George Gilbert (Jesuit)
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He was born in Suffolk about 1559, and at an early age succeeded on his father's death to extensive landed estates. While travelling on the continent he was converted to Catholicism by Robert Parsons at Rome in 1579. On his return to London he, in conjunction with Thomas Pounde of Belmont, formed a Catholic Association, consisting of unmarried young men of birth and property. They promised to live on bare necessities of their state, and to give the rest of their incomes for the good of the Catholic cause. The association was blessed by Pope Gregory XIII on 14 April 1580.
Members lodged together in the house of Norris, the chief pursuivant, in Fetter Lane or Chancery Lane, London. Norris had influence with John Aylmer, bishop of London, and was liberally paid by Gilbert. At Fulham the bishop's son-in-law, Dr. Adam Squire, was in Gilbert's pay. Through the connivance of these men the members of the association were able to receive priests and to have masses celebrated daily in their house until, after the arrival of the Jesuits Parsons and Edmund Campion in England, persecution of Catholics grew more severe.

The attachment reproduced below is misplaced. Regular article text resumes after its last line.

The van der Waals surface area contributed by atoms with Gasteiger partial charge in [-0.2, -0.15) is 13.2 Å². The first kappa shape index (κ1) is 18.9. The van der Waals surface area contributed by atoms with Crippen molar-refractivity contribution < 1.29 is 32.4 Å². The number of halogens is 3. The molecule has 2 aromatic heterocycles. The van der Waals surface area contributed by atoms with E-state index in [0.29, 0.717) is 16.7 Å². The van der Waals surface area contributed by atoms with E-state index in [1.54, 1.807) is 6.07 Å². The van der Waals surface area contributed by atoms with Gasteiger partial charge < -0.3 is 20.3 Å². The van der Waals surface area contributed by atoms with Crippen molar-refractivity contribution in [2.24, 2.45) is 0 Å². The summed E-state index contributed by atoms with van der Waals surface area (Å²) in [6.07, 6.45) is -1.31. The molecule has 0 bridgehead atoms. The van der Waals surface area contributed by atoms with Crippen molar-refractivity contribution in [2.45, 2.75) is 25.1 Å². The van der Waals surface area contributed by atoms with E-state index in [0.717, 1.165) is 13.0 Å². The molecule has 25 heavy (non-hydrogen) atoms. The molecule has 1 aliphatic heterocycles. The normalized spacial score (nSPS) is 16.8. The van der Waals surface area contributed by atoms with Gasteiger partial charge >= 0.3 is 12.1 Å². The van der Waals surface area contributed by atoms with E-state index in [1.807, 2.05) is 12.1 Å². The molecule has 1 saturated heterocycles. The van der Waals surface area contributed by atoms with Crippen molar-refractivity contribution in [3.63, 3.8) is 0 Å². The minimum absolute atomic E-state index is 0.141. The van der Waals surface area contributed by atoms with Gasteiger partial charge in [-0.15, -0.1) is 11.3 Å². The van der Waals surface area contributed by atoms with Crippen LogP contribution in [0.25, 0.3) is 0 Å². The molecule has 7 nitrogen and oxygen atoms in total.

In 1581 Gilbert deemed it prudent to withdraw to the English College at Reims, where he was welcomed by William Allen; he then entered the English College, Rome as a pensioner. While preparing to go to France on a papal mission, Gilbert contracted a fever, and died on 6 October 1583. Gilbert had seen to the covering the walls of the English College at Rome with frescoes of the English martyrs. He left the superintendence of this work to William Good, who had the pictures engraved and published, under the title of Ecclesiae Anglicanae Trophaea, Rome, 1584.